This piece is a response to Hunter Walk’s blog post “Reinvent the Movie Theater: wifi, outlets, low lights, second screen experience.”
Dear Hunter Walk,
Much as I’d like to dismiss your desire to watch movies in a theater while texting, iMBDing, and tweeting as bizarre and inconceivable, I’d say instead, you might simply want to consider moving to Colombia, India or any number of other countries in the world, where it’s perfectly normal to take a cellphone call in the middle of a movie.
I’m not going to take the bait and tell you that you’re a philistine. You’re obviously a cinephile, which for filmmakers like me is a wonderful thing. We love you. We love that you love movies. And no, I don’t think that your approach to watching them shows a fundamental lack of respect for the medium.
However, I do think it represents another kind of lack. I would wager that while you advocate for the opportunity to watch movies in half-light and half-doing ten other things at the same time, if I told you the universe was constructed such that you have to choose one or the other forever and always, and that choosing what you propose meant living in an alternate world where it was never ever possible to sink down into a movie theater seat with a big bag of popcorn and zero distractions as a carefully designed cinematic experience swept over you… well, I bet you wouldn’t want to give that up forever and always.
I know you weren’t proposing an either/or. But the point is, you know damn well how wonderful it is to lose yourself in a movie. No other art form (yes, movies are an ART form) transposes the human mind as cinema does (except maybe the experience-recorder in Natalie Wood’s final film, Brainstorm). The sense of losing ourselves in movies is not just fun; I would argue it’s a human SKILL, and one that’s important and worth developing.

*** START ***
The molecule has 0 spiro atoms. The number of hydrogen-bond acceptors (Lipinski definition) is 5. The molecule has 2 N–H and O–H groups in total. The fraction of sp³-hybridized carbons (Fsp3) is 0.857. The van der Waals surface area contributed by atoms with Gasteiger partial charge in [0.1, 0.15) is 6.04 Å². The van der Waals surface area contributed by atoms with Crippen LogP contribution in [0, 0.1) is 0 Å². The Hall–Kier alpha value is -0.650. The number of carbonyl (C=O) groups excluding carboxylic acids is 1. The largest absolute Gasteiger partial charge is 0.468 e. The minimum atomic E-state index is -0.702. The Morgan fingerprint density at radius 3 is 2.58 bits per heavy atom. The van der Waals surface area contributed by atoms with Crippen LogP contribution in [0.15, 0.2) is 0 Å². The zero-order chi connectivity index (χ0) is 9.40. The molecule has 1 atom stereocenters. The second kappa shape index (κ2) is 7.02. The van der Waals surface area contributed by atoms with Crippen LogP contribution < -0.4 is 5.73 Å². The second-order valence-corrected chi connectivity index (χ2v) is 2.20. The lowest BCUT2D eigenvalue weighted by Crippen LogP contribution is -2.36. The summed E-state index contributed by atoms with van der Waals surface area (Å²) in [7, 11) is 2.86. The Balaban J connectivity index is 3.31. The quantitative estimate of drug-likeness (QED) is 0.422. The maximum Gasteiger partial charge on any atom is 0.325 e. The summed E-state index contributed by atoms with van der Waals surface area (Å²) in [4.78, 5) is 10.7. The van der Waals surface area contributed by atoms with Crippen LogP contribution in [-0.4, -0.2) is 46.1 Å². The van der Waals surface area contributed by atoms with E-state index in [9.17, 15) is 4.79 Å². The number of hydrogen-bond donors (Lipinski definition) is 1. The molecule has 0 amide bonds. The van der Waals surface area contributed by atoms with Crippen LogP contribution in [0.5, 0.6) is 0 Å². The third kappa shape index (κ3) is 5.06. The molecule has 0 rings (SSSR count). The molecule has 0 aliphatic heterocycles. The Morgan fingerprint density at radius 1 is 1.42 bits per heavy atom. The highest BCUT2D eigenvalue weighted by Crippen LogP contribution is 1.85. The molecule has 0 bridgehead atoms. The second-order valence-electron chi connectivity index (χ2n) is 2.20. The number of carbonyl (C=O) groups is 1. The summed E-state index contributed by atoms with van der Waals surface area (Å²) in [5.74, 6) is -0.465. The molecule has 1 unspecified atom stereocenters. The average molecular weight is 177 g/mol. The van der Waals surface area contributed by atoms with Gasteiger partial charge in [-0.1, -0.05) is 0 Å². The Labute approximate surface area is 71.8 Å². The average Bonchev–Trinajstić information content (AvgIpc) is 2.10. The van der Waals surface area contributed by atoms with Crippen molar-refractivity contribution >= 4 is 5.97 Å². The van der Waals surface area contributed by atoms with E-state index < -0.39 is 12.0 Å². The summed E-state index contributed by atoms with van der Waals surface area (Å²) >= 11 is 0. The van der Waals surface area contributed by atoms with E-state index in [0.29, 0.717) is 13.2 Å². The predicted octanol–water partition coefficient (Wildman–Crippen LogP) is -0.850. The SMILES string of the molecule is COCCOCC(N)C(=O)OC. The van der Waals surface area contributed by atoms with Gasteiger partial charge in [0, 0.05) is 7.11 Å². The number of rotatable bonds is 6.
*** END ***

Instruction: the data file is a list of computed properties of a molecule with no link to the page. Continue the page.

When I made Maria Full of Grace, there was occasionally the question of how it was possible for a 30-something American white guy to understand and represent the experience of a 17-year-old female Colombian drug mule. My response: if it’s possible for the audience sitting in the theater to make the leap of consciousness, why wouldn’t it be possible for the filmmaker (or the novelist or the playwright) to make the same leap? Which is why I abide by the philosophy that while it’s valid that people should tell their own stories (write what you know, especially if the world out there doesn’t know it or see it the way you do), it should never be off limits for an artist to explore a world that is not his own. People can own experiences but that doesn’t give them proprietary rights on exploring those experiences in art. The only requirement is that when you explore another person’s experience you engage withit honestly, openly and truthfully.
I’m fairly certain you weren’t thinking in any of these terms when you wrote your blog post. But my point is this:
Cinema is more than losing ourselves in a fantasy; it is immersing ourselves in another experience, another point of view, another subjectivity. And in a world where the vast majority of human conflict is borne of individuals’ unwillingness to consider the point of view of the person on the other side of the divide, the human ability to imagine the experience of another is a skill we ought to exercise and develop above all others. What’s at stake is not just entertainment; it’s our prospects for co-existing as humans.
Like I say, not what you were trying to get into—I know. But I’d also say that all the tweeting (I see you tweet a lot) and texting and emailing hones the opposite tendency. It develops the inability to focus, to imagine, to slow down, to reflect, to be in the moment. And this tendency, the tendency our world is moving increasingly toward, must be combatted.
I am not one of those filmmakers who takes insult at your inability to appreciate the intricacies of the sound design and art direction that I and my team slaved months and years to put before you. But I do think you are woefully mistaken if you think experiencing Pacific Rim (which I’m proud to say, I watched in IMAX 3-D and fully appreciated!) amounts to nothing more than tracking its plot points (which, congratulations to you, were about the weakest thing in the whole movie).
Yeah, you can watch your movies with the lights on at home while you surf iMDB, tweet and do other things that I don’t want to imagine (let alone sit next to in a theater). But no, I’m not with you on encouraging the erosion of one of the greatest human attributes we have: to let go of the here-and-now and imagine our way into other realms, other experiences, other ways of being.
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